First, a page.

The cherry on top is the lack of score. There’s a Cloverfield Overture that plays through the credits and continues to keep the audience unsettled even after the plot is over, but the entire film has purely diagetic sound. Aside from making sense, given that this is supposed to be a tape found in Central Park, it allows the sound of silence to echo from the screen. There’s no jumpscare sound effects or quivering violins, the film has to scare with atmosphere alone. Even as the story races towards its conclusion and the action amps up, it never feels like a work of pure fiction. If a creature were to land in the middle of one of the most populated areas in the United States, this is likely how it would go down.
Providing visuals for a hypothetical attack is perhaps the most unnerving part of all.
Nowadays, it’s become the public consensus that no TV show has a good finale. People will often point to the likes of Lost, Smallville, and Supernatural but when finales are seen like this it detracts attention away from the ones who get it right. Star Wars: The Clone Wars, Breaking Bad and Friends are just a few examples of endings that are as good as it gets. Stranger Things 4: Part 2 comes very close to being in the latter camp, especially considering it’s just under 4 hours long. Any other finale may meander during this time, taking time away from the primary plot and inserting it elsewhere into background characters, but that’s not the case here. There are secondary characters and tertiary characters but they’ve never been in the background. New favourites like Eddie, Yuri, and Argyle get a large amount of focus, as does the returning season 3 favourite Murray, but they’re as important to the story as the main cast. There isn’t a wasted character here and they are all incredibly likable. Even the villains are characters that are fun to hate.
There’s a lot of tension too, which is a difficult task to accomplish over a long period of time. Technically, episode 8 would be the penultimate one with episode 9 serving as the actual finale but it doesn’t feel constructed that way. Both episodes are considerably longer than the ordinary length, with episode 8 coming in at 1 hour 25 minutes and episode 2 clocking in and a full 2 and a half hours. They were also released on the same day, with the first 7 episodes having been released 5 weeks earlier so it feels like the intention is to treat “part 2” as a separate, conclusive, entity. A lot of it is in the characters. The acting in season 1 was good but the majority of the cast were children and they’ve matured into adult actors now. Millie Bobby Brown will likely receive the majority of praise but she deserves it with her emotional, often scary role as Eleven. The rest of the cast are stellar too, selling the stakes and their love for each other perfectly.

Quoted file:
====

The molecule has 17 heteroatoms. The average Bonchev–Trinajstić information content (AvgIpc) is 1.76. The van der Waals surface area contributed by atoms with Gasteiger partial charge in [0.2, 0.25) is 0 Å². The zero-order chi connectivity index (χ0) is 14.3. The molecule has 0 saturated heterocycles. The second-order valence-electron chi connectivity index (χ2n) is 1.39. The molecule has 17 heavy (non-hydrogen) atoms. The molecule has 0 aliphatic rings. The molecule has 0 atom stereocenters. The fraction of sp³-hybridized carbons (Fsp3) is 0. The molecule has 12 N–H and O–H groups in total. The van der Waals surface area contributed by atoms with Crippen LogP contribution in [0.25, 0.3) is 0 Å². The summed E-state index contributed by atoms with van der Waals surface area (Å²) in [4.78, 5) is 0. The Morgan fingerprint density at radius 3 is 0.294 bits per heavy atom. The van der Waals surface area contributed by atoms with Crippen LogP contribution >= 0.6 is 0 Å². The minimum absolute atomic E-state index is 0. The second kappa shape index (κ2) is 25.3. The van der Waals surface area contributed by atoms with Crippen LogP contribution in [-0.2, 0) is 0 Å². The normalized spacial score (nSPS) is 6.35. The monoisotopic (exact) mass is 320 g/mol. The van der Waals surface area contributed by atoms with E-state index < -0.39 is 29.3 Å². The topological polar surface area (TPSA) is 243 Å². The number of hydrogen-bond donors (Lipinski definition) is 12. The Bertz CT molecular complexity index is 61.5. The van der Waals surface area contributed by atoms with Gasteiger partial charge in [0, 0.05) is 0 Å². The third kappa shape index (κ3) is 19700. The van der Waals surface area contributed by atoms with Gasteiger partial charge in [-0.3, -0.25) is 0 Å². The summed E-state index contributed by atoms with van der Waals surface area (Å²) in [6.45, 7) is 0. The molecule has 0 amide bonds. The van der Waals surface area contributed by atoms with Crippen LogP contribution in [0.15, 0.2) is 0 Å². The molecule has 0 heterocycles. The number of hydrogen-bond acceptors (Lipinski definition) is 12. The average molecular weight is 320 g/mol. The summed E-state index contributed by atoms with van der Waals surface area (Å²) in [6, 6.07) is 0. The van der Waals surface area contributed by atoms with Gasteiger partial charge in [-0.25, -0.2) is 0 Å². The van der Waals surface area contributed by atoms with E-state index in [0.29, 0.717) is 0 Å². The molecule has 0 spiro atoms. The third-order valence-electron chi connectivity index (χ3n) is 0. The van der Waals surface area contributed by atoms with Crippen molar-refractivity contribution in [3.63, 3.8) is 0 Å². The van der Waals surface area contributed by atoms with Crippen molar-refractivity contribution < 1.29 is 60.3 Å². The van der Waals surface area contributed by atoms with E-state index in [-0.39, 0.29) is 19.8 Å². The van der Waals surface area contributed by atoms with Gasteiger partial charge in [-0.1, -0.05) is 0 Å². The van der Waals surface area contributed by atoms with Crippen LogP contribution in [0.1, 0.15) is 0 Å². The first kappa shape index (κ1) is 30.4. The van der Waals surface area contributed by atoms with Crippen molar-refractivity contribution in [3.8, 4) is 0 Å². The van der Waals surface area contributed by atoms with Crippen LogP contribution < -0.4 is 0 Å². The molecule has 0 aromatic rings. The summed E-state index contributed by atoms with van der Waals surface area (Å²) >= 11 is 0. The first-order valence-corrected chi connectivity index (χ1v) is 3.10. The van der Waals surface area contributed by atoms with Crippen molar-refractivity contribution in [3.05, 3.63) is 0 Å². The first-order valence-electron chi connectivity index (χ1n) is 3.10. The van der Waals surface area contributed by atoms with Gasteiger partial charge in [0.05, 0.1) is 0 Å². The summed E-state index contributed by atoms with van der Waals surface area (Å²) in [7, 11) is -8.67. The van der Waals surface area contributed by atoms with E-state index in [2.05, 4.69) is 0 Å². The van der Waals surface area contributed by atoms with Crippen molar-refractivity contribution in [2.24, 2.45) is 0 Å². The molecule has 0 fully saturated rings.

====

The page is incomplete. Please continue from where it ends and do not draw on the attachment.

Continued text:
It’s a brilliant finale to look at and listen to. Time is split fairly equally between the real world and the Upside Down, which is as dark and dusty as it’s ever been. It’s never too dark that the action is unwatchable and it’s gorgeous when the red lightning is covering everything. There’s a reason that this specific dimension has become so visually iconic, after all. The soundtrack deserves an equal amount of praise. The original score, composed by Kyle Dixon and Michael Stein, really embodies the often foreboding and occasionally emotional tone. Meanwhile, the songs chosen for the “soundtrack” portion of the finale fit wonderfully. There’s the obvious example of Kate Bush’s Running Up That Hill, which has re-entered the charts after 37 years and become THE song of the series. It would have been nice to perhaps see one of her lesser appreciated hits like Babushka but there are plenty of other songs to obsess over. Musical Youth’s Pass The Dutchie is a delight and there’s a spectacular needle drop for Metallica’s Master of Puppets.